Art Picks

Art Picks
Mina Kaye and Shane Mardjuki in Pangdemonium Productions' play, The Rise & Fall Of Little Voice.

YES, PRIME MINISTER

The Bafta-winning political comedy TV series, Yes, Prime Minister, has been turned into a West End hit by its original writers Antony Jay and Jonathan Lynn. Expect a barrel of laughs from this lively British satire, which is being performed in Singapore for the first time.

Prime Minister Jim Hacker (John McAndrew, above left) and his Cabinet Secretary Sir Humphrey Appleby (Crispin Redman, right) are back. This time, they have to save the country from a financial meltdown, but will a shady deal with the Foreign Minister of Kumranistan be the answer? Directed by Robin Herford, who also directed The Woman In Black at the Kallang Theatre last year.

Where: Jubilee Hall, Raffles Hotel

MRT: City Hall

When: Till May 18, 8pm (Tue - Fri), 4pm (Sat & Sun)

Admission: $100 - $125 from Sistic

Info: There is some mature content

THE RISE & FALL OF LITTLE VOICE

Actress Mina Kaye (right, with actor Shane Mardjuki) is quite the stunner in this coming- of-age musical by theatre company Pangdemonium.

She stars as LV, a shy wisp of a girl with a secretly brilliant voice. LV's pitch-perfect interpretations of music legends from Judy Garland to Shirley Bassey snag the attention of greasy small-time talent scout Ray Say (Adrian Pang).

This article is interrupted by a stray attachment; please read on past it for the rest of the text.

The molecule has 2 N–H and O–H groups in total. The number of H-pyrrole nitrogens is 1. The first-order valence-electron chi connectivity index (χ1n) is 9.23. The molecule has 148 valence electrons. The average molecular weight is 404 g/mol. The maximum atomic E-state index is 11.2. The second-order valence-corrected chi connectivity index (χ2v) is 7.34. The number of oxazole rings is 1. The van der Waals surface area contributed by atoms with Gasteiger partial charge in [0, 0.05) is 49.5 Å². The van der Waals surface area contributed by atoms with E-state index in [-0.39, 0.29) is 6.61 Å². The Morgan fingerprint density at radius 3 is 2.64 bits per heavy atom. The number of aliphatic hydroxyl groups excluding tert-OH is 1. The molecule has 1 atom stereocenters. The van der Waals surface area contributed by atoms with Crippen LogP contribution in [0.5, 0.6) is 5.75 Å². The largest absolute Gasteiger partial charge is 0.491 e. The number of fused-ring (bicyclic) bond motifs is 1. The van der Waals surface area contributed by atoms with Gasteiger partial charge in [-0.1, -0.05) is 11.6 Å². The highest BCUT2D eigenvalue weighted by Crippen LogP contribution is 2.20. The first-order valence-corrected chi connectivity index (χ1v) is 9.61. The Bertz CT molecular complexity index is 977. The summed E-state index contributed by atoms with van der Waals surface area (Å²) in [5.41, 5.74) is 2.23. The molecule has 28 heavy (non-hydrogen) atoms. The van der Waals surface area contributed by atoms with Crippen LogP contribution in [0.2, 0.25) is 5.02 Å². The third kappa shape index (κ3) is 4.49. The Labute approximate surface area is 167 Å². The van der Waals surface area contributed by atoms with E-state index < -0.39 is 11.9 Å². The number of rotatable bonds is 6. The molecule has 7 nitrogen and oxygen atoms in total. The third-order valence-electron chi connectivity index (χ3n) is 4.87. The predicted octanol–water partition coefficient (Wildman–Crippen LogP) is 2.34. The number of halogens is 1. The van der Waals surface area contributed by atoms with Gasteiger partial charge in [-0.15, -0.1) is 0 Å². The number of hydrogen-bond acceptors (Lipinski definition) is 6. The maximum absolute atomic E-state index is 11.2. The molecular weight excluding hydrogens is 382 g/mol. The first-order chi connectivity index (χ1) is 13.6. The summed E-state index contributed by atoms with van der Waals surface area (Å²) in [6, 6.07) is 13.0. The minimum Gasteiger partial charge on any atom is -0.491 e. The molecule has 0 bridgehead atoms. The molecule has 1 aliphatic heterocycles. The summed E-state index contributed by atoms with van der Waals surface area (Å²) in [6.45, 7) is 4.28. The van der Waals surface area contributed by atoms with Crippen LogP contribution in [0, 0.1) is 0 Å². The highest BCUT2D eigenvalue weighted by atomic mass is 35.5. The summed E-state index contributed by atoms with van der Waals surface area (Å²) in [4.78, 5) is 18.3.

Expect lots of colourful 1970s nostalgia from Pangdemonium's first Singapore adaptation of a West End hit.

Where: Drama Centre Theatre, National Library Building, Level 3

MRT: Bugis/City Hall

When: Till May 18, 8pm (Tue - Sat), 3pm (Sat & Sun)

Admission: $40 - $88 from Sistic (call 6348-5555 or go to www.sistic.com.sg)

Info: Recommended for age 16 & above because of some coarse language

GENESIS: A PHOTOGRAPHY EXHIBITION

BY SEBASTIAO SALGADO

Brazilian social documentary photographer Sebastiao Salgado is known for his marathon projects, where he meticulously captures gritty social issues such as the plight of migrant communities.

In this wide-ranging exhibition, the 70-year- old photographer has turned his lens on the untouched sweep of nature and man existing in harmony.

These 245 dramatic black-and-white photographs of rugged landscapes and traditional communities - such as the Waura Indians in the Upper Xingu region of Brazil's Mato Grosso state - transport the viewer to the far-flung corners of the globe, giving a glimpse of the fragile, beautiful environment that people should be doing more to protect.

Where: National Museum of Singapore, Exhibition Gallery 2

MRT: Dhoby Ghaut/Bras Basah

When: Till July 27, 10am - 6pm daily

Admission: Free

This article was published on May 9 in The Straits Times.

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